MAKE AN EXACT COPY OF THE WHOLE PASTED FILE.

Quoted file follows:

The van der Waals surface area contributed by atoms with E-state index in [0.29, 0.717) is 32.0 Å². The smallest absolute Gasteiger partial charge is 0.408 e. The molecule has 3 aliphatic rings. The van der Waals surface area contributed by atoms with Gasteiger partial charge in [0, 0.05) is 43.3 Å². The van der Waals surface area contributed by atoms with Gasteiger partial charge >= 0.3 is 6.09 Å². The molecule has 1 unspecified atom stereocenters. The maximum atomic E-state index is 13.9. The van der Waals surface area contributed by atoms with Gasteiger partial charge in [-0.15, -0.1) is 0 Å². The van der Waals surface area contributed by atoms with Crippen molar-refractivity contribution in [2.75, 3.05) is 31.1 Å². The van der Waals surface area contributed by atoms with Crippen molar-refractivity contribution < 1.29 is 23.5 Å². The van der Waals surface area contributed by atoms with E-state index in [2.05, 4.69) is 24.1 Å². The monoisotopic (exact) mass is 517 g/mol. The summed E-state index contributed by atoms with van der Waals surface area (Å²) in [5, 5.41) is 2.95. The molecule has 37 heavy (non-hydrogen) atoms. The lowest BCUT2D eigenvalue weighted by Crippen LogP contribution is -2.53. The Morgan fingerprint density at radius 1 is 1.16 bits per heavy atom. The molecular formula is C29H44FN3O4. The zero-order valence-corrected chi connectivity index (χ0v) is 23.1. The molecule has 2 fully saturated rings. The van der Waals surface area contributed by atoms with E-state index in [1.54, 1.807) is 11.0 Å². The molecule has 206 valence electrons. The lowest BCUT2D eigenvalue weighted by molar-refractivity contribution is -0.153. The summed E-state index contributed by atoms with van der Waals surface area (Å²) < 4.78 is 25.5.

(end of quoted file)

The van der Waals surface area contributed by atoms with E-state index in [0.29, 0.717) is 32.0 Å². The smallest absolute Gasteiger partial charge is 0.408 e. The molecule has 3 aliphatic rings. The van der Waals surface area contributed by atoms with Gasteiger partial charge in [0, 0.05) is 43.3 Å². The van der Waals surface area contributed by atoms with Gasteiger partial charge >= 0.3 is 6.09 Å². The molecule has 1 unspecified atom stereocenters. The maximum atomic E-state index is 13.9. The van der Waals surface area contributed by atoms with Gasteiger partial charge in [-0.15, -0.1) is 0 Å². The van der Waals surface area contributed by atoms with Crippen molar-refractivity contribution in [2.75, 3.05) is 31.1 Å². The van der Waals surface area contributed by atoms with Crippen molar-refractivity contribution < 1.29 is 23.5 Å². The van der Waals surface area contributed by atoms with E-state index in [2.05, 4.69) is 24.1 Å². The monoisotopic (exact) mass is 517 g/mol. The summed E-state index contributed by atoms with van der Waals surface area (Å²) in [5, 5.41) is 2.95. The molecule has 37 heavy (non-hydrogen) atoms. The lowest BCUT2D eigenvalue weighted by Crippen LogP contribution is -2.53. The Morgan fingerprint density at radius 1 is 1.16 bits per heavy atom. The molecular formula is C29H44FN3O4. The zero-order valence-corrected chi connectivity index (χ0v) is 23.1. The molecule has 2 fully saturated rings. The van der Waals surface area contributed by atoms with E-state index in [1.54, 1.807) is 11.0 Å². The molecule has 206 valence electrons. The lowest BCUT2D eigenvalue weighted by molar-refractivity contribution is -0.153. The summed E-state index contributed by atoms with van der Waals surface area (Å²) < 4.78 is 25.5.